The following diagram shows 3 downstream workers. These are assigned output buffer numbers 0, 1, and 2. Each upstream worker has 3 output buffers. The downstream worker #0 fetches results from all the upstream workers using buffer number 0. The downstream worker #1 fetches results from all the upstream workers using buffer number 1. The downstream worker #2 fetches results from all the upstream workers using buffer number 2.

../_images/worker-protocol-output-buffers.png

Failure Handling

Task failures are reported to the coordinator via TaskStatus and TaskInfo updates.

When a task failure is discovered, the coordinator aborts all remaining tasks and reports a query failure to the client. When a task failure occurs or an abort request is received, all further processing stops, and all remaining task output is discarded.

Failed or aborted tasks continue responding to data plane requests as usual to prevent cascading failures. Because the output is fully discarded upon failure, all following responses are empty. The X-Presto-Buffer-Complete header is set to false to prevent downstream tasks from finishing successfully and producing incorrect results.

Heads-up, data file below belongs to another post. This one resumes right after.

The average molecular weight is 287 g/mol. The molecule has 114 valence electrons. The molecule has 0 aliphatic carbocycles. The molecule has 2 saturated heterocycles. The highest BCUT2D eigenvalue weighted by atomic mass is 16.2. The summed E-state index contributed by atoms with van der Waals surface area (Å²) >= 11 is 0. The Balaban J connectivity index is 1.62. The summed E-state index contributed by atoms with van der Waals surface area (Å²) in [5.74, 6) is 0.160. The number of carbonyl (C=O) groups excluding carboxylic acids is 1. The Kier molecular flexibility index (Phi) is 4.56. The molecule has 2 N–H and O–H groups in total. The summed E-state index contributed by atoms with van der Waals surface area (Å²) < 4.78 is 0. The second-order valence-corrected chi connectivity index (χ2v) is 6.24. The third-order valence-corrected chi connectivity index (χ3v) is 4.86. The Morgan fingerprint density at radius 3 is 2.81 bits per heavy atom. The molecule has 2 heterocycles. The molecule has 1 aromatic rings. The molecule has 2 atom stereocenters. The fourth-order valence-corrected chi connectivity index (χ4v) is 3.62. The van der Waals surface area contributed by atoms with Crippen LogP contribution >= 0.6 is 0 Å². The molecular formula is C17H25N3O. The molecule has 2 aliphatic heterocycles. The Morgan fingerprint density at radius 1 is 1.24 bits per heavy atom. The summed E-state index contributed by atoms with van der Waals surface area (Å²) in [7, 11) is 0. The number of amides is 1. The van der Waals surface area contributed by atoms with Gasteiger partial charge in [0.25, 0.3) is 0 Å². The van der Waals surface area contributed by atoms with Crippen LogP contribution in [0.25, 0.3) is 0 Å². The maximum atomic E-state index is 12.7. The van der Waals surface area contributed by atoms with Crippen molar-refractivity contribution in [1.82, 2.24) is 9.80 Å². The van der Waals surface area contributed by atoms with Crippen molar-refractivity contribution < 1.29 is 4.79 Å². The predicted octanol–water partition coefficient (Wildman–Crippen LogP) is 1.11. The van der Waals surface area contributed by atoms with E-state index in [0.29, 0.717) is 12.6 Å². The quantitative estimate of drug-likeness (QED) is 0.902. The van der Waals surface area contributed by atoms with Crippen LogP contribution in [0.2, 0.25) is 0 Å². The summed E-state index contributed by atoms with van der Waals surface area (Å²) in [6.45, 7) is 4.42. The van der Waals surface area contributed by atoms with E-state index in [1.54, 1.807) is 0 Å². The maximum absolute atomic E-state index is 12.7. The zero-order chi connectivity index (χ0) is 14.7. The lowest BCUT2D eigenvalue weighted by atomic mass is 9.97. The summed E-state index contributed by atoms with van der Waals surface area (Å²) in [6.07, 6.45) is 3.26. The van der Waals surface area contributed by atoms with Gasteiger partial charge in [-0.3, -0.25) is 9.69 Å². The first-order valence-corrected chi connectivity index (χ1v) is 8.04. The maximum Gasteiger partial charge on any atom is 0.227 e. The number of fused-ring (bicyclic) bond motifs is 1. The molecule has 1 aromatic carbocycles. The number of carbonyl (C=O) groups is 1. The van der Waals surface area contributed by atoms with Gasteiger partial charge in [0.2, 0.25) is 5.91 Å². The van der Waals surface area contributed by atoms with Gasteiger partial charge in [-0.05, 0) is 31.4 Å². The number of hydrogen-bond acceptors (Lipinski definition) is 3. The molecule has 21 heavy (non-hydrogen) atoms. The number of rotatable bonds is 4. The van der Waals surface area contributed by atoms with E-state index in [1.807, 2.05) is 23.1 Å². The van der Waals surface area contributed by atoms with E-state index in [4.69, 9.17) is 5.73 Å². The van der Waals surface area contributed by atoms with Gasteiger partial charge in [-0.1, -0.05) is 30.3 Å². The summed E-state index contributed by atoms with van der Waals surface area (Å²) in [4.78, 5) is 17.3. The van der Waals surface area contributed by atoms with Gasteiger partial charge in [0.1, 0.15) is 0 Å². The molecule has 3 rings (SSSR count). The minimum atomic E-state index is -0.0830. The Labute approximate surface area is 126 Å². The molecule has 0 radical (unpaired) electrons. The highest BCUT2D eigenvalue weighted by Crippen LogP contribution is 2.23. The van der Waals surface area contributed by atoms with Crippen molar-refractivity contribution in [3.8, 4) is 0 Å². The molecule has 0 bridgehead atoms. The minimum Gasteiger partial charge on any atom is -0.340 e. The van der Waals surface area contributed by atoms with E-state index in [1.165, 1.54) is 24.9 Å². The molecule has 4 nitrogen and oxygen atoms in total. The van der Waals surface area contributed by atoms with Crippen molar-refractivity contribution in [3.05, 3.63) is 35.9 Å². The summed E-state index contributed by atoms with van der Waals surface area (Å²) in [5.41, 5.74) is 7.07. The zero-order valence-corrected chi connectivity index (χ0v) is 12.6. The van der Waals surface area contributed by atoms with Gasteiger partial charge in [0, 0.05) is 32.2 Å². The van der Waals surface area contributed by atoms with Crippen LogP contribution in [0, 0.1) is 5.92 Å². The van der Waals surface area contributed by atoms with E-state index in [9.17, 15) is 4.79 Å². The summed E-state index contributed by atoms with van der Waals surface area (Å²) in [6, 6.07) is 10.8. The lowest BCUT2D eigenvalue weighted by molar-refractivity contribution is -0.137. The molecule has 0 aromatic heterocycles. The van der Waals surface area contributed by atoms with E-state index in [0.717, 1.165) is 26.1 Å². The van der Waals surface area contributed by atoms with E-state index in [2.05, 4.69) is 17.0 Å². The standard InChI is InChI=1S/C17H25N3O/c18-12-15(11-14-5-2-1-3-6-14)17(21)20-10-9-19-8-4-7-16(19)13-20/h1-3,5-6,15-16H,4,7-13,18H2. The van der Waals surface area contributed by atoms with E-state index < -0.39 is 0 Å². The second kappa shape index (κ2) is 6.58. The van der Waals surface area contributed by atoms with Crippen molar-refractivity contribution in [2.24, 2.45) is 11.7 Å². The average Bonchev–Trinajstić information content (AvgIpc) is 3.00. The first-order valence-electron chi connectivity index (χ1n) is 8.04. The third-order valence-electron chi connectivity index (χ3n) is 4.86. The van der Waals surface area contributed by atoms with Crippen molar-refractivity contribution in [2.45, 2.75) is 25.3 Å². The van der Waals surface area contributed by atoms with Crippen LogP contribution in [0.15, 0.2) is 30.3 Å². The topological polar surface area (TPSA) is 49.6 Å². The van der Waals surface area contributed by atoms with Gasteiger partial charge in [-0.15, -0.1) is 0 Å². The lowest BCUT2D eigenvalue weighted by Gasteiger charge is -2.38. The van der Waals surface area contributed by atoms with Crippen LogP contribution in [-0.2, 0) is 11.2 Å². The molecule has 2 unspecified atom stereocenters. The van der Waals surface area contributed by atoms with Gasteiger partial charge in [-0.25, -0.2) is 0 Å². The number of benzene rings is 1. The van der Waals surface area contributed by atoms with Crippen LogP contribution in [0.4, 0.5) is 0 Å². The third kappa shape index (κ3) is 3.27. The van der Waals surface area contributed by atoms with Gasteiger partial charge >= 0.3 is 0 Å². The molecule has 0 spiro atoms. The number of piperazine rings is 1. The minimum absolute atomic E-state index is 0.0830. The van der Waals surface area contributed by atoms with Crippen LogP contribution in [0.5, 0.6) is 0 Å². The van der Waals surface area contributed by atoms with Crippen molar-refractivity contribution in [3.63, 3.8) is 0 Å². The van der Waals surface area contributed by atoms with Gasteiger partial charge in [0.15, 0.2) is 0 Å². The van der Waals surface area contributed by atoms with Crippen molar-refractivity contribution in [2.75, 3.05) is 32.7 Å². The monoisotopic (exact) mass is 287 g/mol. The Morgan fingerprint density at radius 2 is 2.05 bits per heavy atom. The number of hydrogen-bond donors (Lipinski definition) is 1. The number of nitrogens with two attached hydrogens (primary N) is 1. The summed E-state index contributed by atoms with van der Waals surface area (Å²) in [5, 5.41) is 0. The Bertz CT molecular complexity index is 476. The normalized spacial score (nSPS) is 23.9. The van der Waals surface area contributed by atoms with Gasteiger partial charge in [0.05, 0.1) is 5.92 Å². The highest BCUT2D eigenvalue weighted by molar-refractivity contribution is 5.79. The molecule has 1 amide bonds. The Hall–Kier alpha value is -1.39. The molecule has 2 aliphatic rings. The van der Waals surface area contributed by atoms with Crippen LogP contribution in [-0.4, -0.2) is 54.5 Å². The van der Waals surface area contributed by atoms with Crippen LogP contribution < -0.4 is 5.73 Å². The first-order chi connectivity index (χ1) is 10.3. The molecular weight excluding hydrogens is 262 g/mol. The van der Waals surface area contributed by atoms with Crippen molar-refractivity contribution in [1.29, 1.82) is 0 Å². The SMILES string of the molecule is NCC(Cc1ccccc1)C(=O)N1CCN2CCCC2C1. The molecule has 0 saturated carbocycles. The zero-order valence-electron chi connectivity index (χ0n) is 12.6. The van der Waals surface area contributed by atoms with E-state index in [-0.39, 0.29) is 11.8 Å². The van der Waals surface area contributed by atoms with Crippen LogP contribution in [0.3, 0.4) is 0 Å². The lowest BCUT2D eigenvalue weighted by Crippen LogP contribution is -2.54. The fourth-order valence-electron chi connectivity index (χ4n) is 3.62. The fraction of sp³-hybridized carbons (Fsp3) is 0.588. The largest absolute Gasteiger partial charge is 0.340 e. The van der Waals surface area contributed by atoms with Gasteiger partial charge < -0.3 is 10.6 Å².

To the client, these responses are indistinguishable from those of healthy tasks. To avoid request bursts, a standard delay before responding with an empty result set is applied.

Diagnosing Issues

HTTP request logging can help to diagnose protocol related problems.

Request logging can be enabled through the config.properties file.

In Presto:

http-server.log.enabled=true
http-server.log.path=<request_log_file_path>

In Prestissimo (logs are written to standard log):

http-server.enable-access-log=true

Use grep to follow a certain protocol interaction.

An Exchange:

cat stderr* | grep '/v1/task/20240402_223203_00000_kg5tr.11.0.455.0/results'